UT Researcher discovers potential target for Tylenol overdose

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Researchers at UT have found a new method to help combat Tylenol overdoses.

Tylenol, also known as an over-the-counter acetaminophen product, is found in many over-the-counter drugs as well as prescriptions, pharmacy professor Sharon Demorrow said.

“(It’s) insidious in that because there’s a lot of medications like cough medicine … that, if you read it, has acetaminophen in their ingredients,” said DeMorrow, a co-investigator on the study. “(People) will take cough medicine and then also take Tylenol, not realizing that they’ve just doubled up the dose.”

Tylenol overdoses can lead to acute liver failure, said Matthew McMillin, an assistant professor in Dell Medical School’s Department of Internal Medicine.

Individuals with preexisting liver damage are more susceptible to overdosing on Tylenol, McMillin said.

“They’re more sensitive to Tylenol to where they’re more able to easily overdose,” said McMillin, the lead researcher on the study. “It becomes toxic versus therapeutic.”

Currently, methods of treating Tylenol overdoses are only effective within an immediate window of about 6–8 hours. 

 

“You can take things that will purge your stomach, like activated charcoal, that will clear your gut and absorb the toxic (substances),” pharmacy graduate student Christine Shin said.

McMillin said his research explores treatment beyond the initial window to mitigate liver injury.

McMillin has connected thrombospondin 1 (THBS1), a protein found in the body, to liver tissue regeneration.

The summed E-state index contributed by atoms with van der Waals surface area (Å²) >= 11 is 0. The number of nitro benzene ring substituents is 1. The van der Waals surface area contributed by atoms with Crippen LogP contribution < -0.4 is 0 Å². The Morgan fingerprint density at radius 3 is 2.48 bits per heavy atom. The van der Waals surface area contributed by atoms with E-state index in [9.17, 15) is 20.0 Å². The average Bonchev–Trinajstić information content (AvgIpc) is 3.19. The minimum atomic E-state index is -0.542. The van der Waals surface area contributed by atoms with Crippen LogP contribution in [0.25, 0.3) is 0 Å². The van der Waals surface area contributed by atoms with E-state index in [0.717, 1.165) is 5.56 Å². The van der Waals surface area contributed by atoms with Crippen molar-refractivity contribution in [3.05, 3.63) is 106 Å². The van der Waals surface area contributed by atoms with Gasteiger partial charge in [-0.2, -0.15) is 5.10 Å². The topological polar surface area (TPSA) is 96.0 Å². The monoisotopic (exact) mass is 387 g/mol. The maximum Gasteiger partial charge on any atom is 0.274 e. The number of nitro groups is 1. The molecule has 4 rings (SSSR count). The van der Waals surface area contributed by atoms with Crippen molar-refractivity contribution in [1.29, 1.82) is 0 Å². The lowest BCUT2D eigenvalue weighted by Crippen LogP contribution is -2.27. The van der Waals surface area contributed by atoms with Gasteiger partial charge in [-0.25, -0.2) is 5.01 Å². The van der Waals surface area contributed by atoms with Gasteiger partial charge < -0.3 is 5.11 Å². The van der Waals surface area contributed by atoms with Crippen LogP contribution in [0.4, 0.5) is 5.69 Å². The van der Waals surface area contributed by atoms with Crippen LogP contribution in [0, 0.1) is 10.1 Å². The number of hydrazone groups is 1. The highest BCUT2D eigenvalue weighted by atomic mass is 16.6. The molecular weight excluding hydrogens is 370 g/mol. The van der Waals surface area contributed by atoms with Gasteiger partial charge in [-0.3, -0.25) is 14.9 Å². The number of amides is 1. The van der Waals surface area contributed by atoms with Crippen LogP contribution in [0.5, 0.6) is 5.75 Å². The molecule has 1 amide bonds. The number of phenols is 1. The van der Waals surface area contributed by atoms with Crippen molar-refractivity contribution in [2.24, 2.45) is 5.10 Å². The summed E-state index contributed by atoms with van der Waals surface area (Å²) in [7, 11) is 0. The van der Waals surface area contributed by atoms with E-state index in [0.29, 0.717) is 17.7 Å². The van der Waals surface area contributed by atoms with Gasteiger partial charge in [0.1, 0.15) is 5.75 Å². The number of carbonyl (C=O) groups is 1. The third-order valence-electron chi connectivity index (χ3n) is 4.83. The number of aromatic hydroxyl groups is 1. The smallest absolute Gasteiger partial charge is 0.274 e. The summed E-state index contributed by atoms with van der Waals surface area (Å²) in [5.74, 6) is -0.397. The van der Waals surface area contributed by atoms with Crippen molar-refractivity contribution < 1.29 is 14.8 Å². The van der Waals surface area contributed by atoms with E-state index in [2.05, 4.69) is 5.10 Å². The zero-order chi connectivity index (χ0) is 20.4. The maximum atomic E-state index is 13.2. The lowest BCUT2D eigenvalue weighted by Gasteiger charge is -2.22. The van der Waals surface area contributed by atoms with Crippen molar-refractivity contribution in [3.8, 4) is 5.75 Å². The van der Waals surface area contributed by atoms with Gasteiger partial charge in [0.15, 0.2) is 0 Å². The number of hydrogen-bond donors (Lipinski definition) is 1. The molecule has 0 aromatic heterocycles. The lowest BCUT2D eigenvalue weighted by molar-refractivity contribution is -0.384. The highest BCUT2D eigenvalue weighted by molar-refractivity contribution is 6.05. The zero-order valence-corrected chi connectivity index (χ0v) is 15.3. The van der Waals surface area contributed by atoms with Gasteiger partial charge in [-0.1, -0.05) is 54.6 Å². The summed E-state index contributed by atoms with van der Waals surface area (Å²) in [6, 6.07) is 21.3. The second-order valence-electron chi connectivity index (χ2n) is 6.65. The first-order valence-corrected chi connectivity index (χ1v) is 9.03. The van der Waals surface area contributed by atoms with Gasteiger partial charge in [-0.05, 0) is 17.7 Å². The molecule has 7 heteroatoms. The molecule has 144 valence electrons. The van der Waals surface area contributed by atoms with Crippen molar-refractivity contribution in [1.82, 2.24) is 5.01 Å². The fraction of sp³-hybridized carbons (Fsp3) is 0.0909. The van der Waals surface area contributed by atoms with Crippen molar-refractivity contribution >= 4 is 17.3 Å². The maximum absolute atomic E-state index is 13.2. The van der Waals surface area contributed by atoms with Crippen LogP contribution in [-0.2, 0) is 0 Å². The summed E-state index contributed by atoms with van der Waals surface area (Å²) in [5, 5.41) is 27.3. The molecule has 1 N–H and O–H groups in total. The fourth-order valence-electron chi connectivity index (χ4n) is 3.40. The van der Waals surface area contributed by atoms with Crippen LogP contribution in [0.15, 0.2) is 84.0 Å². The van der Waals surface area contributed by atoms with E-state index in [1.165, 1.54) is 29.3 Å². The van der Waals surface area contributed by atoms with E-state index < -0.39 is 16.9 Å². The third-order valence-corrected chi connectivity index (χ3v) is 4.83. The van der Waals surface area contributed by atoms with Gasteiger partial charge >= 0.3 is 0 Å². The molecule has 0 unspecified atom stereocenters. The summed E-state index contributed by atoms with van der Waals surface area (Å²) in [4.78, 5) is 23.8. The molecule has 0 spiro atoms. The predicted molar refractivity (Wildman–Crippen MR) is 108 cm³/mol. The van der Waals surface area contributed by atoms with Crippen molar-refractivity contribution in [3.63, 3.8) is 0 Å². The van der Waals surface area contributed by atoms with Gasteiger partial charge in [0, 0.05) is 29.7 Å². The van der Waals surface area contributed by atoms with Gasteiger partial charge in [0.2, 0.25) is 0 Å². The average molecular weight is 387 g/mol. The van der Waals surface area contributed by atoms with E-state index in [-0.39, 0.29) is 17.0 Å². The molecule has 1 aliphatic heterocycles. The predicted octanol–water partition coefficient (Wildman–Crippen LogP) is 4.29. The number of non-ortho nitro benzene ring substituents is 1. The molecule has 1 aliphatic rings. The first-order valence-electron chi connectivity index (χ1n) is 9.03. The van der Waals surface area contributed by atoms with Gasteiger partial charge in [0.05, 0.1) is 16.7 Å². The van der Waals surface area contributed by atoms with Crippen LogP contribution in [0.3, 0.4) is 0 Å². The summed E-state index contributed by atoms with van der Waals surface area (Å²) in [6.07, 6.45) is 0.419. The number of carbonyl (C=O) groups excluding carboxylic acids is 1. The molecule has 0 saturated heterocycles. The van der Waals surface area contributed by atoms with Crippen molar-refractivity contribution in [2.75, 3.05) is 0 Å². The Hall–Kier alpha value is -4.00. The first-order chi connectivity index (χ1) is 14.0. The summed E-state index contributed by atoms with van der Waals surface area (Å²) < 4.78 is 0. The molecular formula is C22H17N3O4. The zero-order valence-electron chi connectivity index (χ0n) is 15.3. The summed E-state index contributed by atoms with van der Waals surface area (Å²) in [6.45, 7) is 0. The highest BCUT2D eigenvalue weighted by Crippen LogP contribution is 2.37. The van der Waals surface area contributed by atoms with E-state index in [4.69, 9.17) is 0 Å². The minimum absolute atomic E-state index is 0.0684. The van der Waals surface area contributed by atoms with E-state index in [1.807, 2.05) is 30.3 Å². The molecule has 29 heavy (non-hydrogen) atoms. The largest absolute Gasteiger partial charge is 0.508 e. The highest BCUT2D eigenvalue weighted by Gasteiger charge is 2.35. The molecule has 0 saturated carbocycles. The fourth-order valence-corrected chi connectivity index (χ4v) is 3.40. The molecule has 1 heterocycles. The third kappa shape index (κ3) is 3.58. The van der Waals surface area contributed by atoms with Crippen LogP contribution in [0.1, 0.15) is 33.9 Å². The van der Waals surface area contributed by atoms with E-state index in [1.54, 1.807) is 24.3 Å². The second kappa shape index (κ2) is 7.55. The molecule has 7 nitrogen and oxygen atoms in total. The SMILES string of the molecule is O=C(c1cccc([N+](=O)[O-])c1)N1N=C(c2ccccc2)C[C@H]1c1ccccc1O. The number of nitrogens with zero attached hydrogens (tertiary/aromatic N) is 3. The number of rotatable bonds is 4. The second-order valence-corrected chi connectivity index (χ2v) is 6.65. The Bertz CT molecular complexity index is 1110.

“We used a mouse that did not have THBS1 … and we found that it made the injury worse,” McMillin said. “If you could increase (THBS1) levels, that could be a therapeutic strategy to reduce cell death as well as stimulate aspects of (liver) regeneration.”

Currently, McMillin’s team is exploring the pathways involved with the protein to see if they can manipulate the amount present in a person’s body to help treat liver damage
after an overdose.

The next phase of the study involves moving to clinical trials and testing on human patients, McMillin said.

“The goal is to … get to a point where we can do clinical trials,” McMillin said. “Now, we’ve just got to find a way to get a (receptor binding substance) and find specifically where to target.”

McMillin said patients need to be educated about the risks of Tylenol.

“There probably needs to be a little bit more education in patients when they’re taking medications that contain acetaminophen,” McMillin said. “I think there’s a lack of knowledge (in patients) or communication between doctors and patients …  on how acetaminophen is toxic to the liver.”